Can I wire and old TV antenna to a smart TV?

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Old 11-04-19, 05:33 PM
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Can I wire and old TV antenna to a smart TV?

Can I wire and old Outdoor TV antenna to a smart TV? So that's it in a nut shell. I have an old TV antenna that I was hoping could give me a bit better FM reception and perhaps some local TV station versus what apps give me. I do understand that the gauge of the wire is crucial. Or so I was once told. What about grounding? I have a few rolls of assorted alternate copper cable that I was hoping to use. As soon as I sort out the gauges I will post them. I already tried one of those cheap Antennas direct (HDTV Amplified indoor) they are selling claiming to be great TV antennas Ha had no luck with them!
Any help would help Thanks
 
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11-05-19, 12:13 PM
Fred_C_Dobbs
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I got tired of my satellite TV provider's ceaseless rate increases so I went back to over-the-air (OTA) TV. I live about 30 miles from a mid-sized metropolitan area and my house had had the same TV antenna since about 1980. I was able to get low 20s (twenty-something) HD channels with it and all that were supposed to be HD came in as HD.

So the short answer is , yes, it will work.

However, I wasn't getting a couple of channels that were important to me and I had reason to believe I would be able to receive them with an antenna that was better suited to my specific situation. HD TV still broadcasts an analog signal but it carries so much more data than pre-HD TV did that it makes antenna selection more important and makes antennas more direction-sensitive. In other words, the antenna needs to be aimed more precisely at the intended HD transmitter tower to get optimal reception. But aiming the antenna precisely at one tower will tend to move it away from all others so aiming will always be something of a compromise. What I did was to aim my antenna at the one tower that was most important to me but that had marginal reception when it was aimed more or less at the center of a cluster of antennas. Despite the compromise I still get more than twice as many channels with the older, larger antenna.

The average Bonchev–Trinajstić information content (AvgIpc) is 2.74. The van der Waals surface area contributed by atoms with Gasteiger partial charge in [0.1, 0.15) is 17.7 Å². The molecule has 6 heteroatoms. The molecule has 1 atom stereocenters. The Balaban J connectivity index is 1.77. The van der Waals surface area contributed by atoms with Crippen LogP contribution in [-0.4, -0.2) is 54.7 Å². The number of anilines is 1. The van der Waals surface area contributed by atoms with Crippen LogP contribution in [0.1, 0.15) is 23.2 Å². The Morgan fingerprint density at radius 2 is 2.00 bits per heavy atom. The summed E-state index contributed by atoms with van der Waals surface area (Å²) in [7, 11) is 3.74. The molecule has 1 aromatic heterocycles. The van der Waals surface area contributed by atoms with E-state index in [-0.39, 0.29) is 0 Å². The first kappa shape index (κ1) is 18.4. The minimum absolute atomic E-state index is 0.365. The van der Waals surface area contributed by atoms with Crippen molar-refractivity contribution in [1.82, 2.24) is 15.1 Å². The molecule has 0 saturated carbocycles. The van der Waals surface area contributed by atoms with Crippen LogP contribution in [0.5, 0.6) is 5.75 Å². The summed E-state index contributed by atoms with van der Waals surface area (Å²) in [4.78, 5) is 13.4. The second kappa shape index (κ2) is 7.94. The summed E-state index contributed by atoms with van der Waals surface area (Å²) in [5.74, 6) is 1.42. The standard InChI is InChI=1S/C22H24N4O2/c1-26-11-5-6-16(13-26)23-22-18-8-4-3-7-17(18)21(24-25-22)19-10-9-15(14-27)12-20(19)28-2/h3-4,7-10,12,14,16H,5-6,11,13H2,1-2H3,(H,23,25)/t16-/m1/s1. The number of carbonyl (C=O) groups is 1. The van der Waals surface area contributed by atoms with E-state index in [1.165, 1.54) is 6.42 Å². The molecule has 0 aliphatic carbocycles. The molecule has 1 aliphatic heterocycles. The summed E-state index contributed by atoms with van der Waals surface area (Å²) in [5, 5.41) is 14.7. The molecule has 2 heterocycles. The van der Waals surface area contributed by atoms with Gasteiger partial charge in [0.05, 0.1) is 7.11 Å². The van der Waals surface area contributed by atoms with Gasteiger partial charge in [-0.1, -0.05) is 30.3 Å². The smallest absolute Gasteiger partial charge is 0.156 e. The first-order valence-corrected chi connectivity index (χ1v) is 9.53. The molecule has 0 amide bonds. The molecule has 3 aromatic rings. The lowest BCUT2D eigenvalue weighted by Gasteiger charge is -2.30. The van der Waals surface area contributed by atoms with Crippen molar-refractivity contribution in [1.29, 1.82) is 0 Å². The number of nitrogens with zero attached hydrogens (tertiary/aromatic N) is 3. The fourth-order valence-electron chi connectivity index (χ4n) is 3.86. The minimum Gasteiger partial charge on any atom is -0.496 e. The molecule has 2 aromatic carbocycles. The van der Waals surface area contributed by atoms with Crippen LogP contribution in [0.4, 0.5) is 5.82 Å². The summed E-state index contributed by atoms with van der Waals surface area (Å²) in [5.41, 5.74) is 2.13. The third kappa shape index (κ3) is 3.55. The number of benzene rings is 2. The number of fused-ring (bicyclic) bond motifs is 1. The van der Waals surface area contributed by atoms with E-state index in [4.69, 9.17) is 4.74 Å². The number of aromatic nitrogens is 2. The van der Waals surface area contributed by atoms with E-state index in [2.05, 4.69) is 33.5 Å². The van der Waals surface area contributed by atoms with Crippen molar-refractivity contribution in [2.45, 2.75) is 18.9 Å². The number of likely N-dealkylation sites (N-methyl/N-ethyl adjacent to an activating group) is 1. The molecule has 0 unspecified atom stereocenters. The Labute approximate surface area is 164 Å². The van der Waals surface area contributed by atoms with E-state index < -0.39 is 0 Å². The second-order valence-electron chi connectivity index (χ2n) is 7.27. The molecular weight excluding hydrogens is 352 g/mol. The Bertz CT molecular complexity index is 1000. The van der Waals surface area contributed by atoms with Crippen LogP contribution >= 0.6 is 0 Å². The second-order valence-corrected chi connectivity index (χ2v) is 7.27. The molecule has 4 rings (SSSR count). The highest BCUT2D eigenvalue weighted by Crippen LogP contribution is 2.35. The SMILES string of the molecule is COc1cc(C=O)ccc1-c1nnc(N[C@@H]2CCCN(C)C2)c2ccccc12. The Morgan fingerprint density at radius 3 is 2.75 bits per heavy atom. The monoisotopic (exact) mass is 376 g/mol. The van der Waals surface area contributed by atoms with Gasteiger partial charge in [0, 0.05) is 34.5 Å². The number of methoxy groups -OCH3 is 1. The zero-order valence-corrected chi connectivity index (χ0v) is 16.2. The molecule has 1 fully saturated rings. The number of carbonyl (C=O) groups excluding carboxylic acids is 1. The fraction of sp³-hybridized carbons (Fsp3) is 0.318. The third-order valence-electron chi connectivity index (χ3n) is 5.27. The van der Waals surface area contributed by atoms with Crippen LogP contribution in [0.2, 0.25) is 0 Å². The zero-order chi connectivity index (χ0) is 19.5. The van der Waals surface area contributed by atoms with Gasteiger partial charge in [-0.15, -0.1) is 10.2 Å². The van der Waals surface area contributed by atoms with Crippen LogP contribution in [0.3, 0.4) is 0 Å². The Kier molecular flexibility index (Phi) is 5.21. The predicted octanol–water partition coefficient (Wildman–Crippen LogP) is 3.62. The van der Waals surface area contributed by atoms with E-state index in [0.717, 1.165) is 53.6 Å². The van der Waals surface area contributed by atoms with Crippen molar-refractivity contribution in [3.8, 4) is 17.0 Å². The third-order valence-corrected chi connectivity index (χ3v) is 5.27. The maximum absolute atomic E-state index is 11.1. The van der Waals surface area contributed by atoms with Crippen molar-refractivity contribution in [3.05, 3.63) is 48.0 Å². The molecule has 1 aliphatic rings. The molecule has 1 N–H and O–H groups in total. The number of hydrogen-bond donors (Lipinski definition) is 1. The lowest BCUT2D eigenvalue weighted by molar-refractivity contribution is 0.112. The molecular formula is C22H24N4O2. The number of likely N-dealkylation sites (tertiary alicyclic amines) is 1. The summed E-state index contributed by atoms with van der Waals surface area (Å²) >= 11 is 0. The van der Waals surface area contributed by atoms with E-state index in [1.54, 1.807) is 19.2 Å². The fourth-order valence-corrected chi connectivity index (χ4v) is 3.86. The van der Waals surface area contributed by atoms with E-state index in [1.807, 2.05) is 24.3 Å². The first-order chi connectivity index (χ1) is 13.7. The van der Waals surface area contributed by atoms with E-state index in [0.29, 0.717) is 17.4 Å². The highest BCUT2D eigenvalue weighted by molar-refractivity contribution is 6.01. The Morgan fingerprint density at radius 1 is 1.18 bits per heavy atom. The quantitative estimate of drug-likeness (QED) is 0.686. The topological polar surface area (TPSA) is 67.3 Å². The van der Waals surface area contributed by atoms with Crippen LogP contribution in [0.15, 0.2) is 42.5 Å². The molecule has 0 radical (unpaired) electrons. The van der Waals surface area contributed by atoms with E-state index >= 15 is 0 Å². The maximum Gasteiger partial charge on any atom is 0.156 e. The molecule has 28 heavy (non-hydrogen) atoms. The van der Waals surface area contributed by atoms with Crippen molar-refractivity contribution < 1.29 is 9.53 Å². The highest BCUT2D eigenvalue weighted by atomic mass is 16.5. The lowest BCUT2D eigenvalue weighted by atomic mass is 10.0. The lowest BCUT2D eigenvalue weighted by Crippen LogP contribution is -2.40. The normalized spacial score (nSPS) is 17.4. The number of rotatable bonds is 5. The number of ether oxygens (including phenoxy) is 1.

HD makes antenna selection more critical so I did some research and bought a new antenna based on my specific needs. What I bought happened to be a very similar design to the old antenna but has no end of small details that were different. And it was smaller overall by about a third than the old antenna. But despite the smaller size, it pulls in more than twice as many channels, 54 versus low 20s. And it only cost about $40.

Another important point about HD is that the "virtual channel," meaning the number to set your dial to in order to receive a particular station, does not necessarily match the channel it's being broadcast on. In fact it probably doesn't. In other words the station you receive on Channel 8 might be being broadcast on Channel 27. Pre-HD it was the frequency of the signal that told your TV what channel it was on but the HD transmission carries a coded signal that tells the TV's receiver what it's "virtual" channel is, independent of the broadcast channel. And that's how broadcast Channel 27 can appear as Channel 8 on your TV.